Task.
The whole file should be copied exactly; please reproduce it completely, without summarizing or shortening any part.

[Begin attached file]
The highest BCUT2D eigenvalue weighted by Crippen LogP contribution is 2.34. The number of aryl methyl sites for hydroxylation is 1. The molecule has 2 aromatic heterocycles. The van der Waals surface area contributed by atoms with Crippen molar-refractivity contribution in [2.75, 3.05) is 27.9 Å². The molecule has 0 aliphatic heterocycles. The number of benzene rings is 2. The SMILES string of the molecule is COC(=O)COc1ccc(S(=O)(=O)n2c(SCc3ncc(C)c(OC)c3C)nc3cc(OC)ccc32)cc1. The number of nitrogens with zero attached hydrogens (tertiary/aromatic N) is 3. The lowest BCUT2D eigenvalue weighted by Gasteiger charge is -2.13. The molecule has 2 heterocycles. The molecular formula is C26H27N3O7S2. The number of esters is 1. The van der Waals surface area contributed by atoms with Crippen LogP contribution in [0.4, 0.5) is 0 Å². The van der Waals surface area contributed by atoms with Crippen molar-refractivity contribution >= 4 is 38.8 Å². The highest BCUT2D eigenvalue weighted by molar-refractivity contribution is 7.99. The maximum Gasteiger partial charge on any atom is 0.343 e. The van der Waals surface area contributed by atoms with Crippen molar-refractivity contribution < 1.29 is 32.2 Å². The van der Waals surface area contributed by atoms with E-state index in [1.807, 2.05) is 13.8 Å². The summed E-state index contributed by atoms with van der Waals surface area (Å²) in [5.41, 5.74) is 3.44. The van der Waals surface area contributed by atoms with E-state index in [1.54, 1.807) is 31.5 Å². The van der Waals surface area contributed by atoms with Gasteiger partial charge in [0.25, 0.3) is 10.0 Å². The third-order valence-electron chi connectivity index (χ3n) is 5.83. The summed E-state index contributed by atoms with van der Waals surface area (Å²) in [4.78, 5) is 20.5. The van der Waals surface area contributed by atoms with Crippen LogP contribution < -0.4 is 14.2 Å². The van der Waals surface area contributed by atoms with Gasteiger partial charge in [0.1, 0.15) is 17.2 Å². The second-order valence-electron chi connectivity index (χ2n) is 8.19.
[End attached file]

The highest BCUT2D eigenvalue weighted by Crippen LogP contribution is 2.34. The number of aryl methyl sites for hydroxylation is 1. The molecule has 2 aromatic heterocycles. The van der Waals surface area contributed by atoms with Crippen molar-refractivity contribution in [2.75, 3.05) is 27.9 Å². The molecule has 0 aliphatic heterocycles. The number of benzene rings is 2. The SMILES string of the molecule is COC(=O)COc1ccc(S(=O)(=O)n2c(SCc3ncc(C)c(OC)c3C)nc3cc(OC)ccc32)cc1. The number of nitrogens with zero attached hydrogens (tertiary/aromatic N) is 3. The lowest BCUT2D eigenvalue weighted by Gasteiger charge is -2.13. The molecule has 2 heterocycles. The molecular formula is C26H27N3O7S2. The number of esters is 1. The van der Waals surface area contributed by atoms with Crippen LogP contribution in [0.4, 0.5) is 0 Å². The van der Waals surface area contributed by atoms with Crippen molar-refractivity contribution >= 4 is 38.8 Å². The highest BCUT2D eigenvalue weighted by molar-refractivity contribution is 7.99. The maximum Gasteiger partial charge on any atom is 0.343 e. The van der Waals surface area contributed by atoms with Crippen molar-refractivity contribution < 1.29 is 32.2 Å². The van der Waals surface area contributed by atoms with E-state index in [1.807, 2.05) is 13.8 Å². The summed E-state index contributed by atoms with van der Waals surface area (Å²) in [5.41, 5.74) is 3.44. The van der Waals surface area contributed by atoms with E-state index in [1.54, 1.807) is 31.5 Å². The van der Waals surface area contributed by atoms with Gasteiger partial charge in [0.25, 0.3) is 10.0 Å². The third-order valence-electron chi connectivity index (χ3n) is 5.83. The summed E-state index contributed by atoms with van der Waals surface area (Å²) in [4.78, 5) is 20.5. The van der Waals surface area contributed by atoms with Crippen LogP contribution < -0.4 is 14.2 Å². The van der Waals surface area contributed by atoms with Gasteiger partial charge in [0.1, 0.15) is 17.2 Å². The second-order valence-electron chi connectivity index (χ2n) is 8.19.